PODCAST How New Yorkers (and New York City itself) changed the way the world laughs.
New York City has always cast a melodramatic profile in the Bowery Boys podcasts, but in this episode, we’re walking on the funny side of the street to reveal the city’s unique relationship with live comedy.
The award-winning show The Marvelous Mrs. Maisel depicts the birth of modern stand-up comedy in the late 1950s, forged by revolutionary voices in the small coffeehouses of Greenwich Village. But New Yorkers had been laughing for decades by that point.
Most of the early American comedy greats got their starts on the New York vaudeville stage — like the Marx Brothers, the Three Stooges and Eddie Cantor. By the 1940s, comedy stars came from the New York supper clubs, cementing a particular style of broad, big-joke comedy. The first major stars of television came from a different pool of talent — young Jewish entertainers, updating the vaudeville feel for the first television broadcasts.
But the counterculture movements in Greenwich Village would help comedians evolve more personal — and more explicit — acts as they performed along side beat poets and jazz musicians. In 1963, an enterprising club owner named Budd Friedman would change comedy forever in a tiny room in Hell’s Kitchen.
The rise of the comedy club and opportunities like Saturday Night Live would create a specific brand of New York City comedy, and Manhattan stages like Caroline’s and the Comedy Cellar would help create major film and television stars during the 1980s. With Seinfeld in 1989, Jerry Seinfeld and Larry David would create the perfect fusion of stand-up and New York City attitude. But the following decade brought in new voices and a surprising new direction.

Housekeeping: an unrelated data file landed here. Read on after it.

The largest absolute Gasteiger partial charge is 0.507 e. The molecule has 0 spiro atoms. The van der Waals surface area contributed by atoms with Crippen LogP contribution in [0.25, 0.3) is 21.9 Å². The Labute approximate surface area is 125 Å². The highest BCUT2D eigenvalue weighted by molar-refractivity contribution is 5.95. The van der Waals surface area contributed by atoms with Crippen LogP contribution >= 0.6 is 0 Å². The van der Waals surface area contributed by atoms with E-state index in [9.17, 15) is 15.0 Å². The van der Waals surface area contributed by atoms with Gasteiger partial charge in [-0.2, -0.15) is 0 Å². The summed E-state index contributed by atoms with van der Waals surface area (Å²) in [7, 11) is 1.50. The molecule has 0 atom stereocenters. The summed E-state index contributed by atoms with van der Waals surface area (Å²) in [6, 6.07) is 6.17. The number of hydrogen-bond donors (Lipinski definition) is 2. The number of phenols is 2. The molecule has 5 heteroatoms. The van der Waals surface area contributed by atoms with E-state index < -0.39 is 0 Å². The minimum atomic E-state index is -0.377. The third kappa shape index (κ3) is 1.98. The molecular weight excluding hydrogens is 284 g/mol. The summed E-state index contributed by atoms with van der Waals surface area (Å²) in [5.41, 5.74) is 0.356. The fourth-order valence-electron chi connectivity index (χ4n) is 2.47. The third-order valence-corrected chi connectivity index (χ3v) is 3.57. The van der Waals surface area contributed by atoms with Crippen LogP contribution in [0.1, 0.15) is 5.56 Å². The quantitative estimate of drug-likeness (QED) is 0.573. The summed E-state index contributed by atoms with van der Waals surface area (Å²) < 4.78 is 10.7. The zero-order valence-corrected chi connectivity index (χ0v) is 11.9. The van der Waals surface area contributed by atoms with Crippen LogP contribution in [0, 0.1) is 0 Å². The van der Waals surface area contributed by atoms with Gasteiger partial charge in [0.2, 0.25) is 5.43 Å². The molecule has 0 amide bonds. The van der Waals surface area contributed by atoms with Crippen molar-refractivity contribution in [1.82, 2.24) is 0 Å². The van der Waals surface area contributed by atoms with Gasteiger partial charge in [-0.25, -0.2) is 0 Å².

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One of New York’s biggest vaudeville houses, the Keith’s Union Square on East 14th Street, pictured here in 1895.
Dean Martin and Jerry Lewis with Sophie Tucker at the Copacabana, 1948
The Gaslight Cafe at 116 Macdougal Street, sometime in the early 1960s.
The Gaslight as depicted in the film Inside Llewyn Davis….
…and in the television show The Marvelous Mrs. Maisel.
A few ads for Lenny Bruce performances — his 1959 appearance at the Den and two from 1964 (including the ad for his infamous booking at Cafe au Go Go).
Phil Silvers and Budd Friedman, in front of pop culture’s most famous brick wall.
A young Chris Rock at Catch a Rising Star, pictured here in 1987 (although he had been working the club since 1984).
A 1989 news report on the ‘comedy club boom’ of the 1980s.
Rodney Dangerfield at Catch a Rising Star (audio only, 1983)
An early routine from Joan Rivers….
Derrick Comedy (featuring Donald Glover) at Uprights Citizens Brigade, 2012
Our thanks to Nat Towson and Billy Procida for providing some guidance on the recent history of New York stand-up.
The History of Standup Podcast
Jewish Comedy: A Serious History by Jeremy Dauber
The Improv by Budd Friedman
From Traveling Show to Vaudeville: Theatrical Spectacle in America, 1830–1910, edited by Robert Lewis
The Comedians by Kliph Nesteroff
On The Real Side: A History of African American Comedy by Mel Watkins